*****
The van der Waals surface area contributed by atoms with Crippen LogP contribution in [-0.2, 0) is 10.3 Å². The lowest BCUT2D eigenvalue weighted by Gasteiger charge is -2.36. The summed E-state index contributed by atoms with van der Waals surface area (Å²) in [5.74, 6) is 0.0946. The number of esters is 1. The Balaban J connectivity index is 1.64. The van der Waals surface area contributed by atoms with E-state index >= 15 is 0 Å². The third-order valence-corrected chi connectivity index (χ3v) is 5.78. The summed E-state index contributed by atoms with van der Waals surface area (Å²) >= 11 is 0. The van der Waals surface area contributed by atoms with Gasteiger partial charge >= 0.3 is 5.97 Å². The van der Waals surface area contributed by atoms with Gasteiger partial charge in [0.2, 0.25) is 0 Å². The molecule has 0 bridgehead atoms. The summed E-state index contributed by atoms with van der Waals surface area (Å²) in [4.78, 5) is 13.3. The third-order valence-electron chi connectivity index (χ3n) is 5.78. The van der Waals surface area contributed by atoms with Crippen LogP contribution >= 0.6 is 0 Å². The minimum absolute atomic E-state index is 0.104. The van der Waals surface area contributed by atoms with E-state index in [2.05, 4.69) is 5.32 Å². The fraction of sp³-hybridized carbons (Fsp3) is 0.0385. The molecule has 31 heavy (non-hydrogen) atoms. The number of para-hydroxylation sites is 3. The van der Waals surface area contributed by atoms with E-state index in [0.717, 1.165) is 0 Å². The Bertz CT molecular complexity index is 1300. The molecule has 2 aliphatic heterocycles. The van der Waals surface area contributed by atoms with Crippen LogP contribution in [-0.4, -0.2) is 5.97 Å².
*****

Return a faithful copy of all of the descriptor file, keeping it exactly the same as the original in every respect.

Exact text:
The van der Waals surface area contributed by atoms with Crippen LogP contribution in [-0.2, 0) is 10.3 Å². The lowest BCUT2D eigenvalue weighted by Gasteiger charge is -2.36. The summed E-state index contributed by atoms with van der Waals surface area (Å²) in [5.74, 6) is 0.0946. The number of esters is 1. The Balaban J connectivity index is 1.64. The van der Waals surface area contributed by atoms with E-state index >= 15 is 0 Å². The third-order valence-corrected chi connectivity index (χ3v) is 5.78. The summed E-state index contributed by atoms with van der Waals surface area (Å²) >= 11 is 0. The van der Waals surface area contributed by atoms with Gasteiger partial charge >= 0.3 is 5.97 Å². The van der Waals surface area contributed by atoms with Gasteiger partial charge in [0.2, 0.25) is 0 Å². The molecule has 0 bridgehead atoms. The summed E-state index contributed by atoms with van der Waals surface area (Å²) in [4.78, 5) is 13.3. The third-order valence-electron chi connectivity index (χ3n) is 5.78. The van der Waals surface area contributed by atoms with Crippen LogP contribution >= 0.6 is 0 Å². The minimum absolute atomic E-state index is 0.104. The van der Waals surface area contributed by atoms with E-state index in [2.05, 4.69) is 5.32 Å². The fraction of sp³-hybridized carbons (Fsp3) is 0.0385. The molecule has 31 heavy (non-hydrogen) atoms. The number of para-hydroxylation sites is 3. The van der Waals surface area contributed by atoms with E-state index in [0.717, 1.165) is 0 Å². The Bertz CT molecular complexity index is 1300. The molecule has 2 aliphatic heterocycles. The van der Waals surface area contributed by atoms with Crippen LogP contribution in [-0.4, -0.2) is 5.97 Å².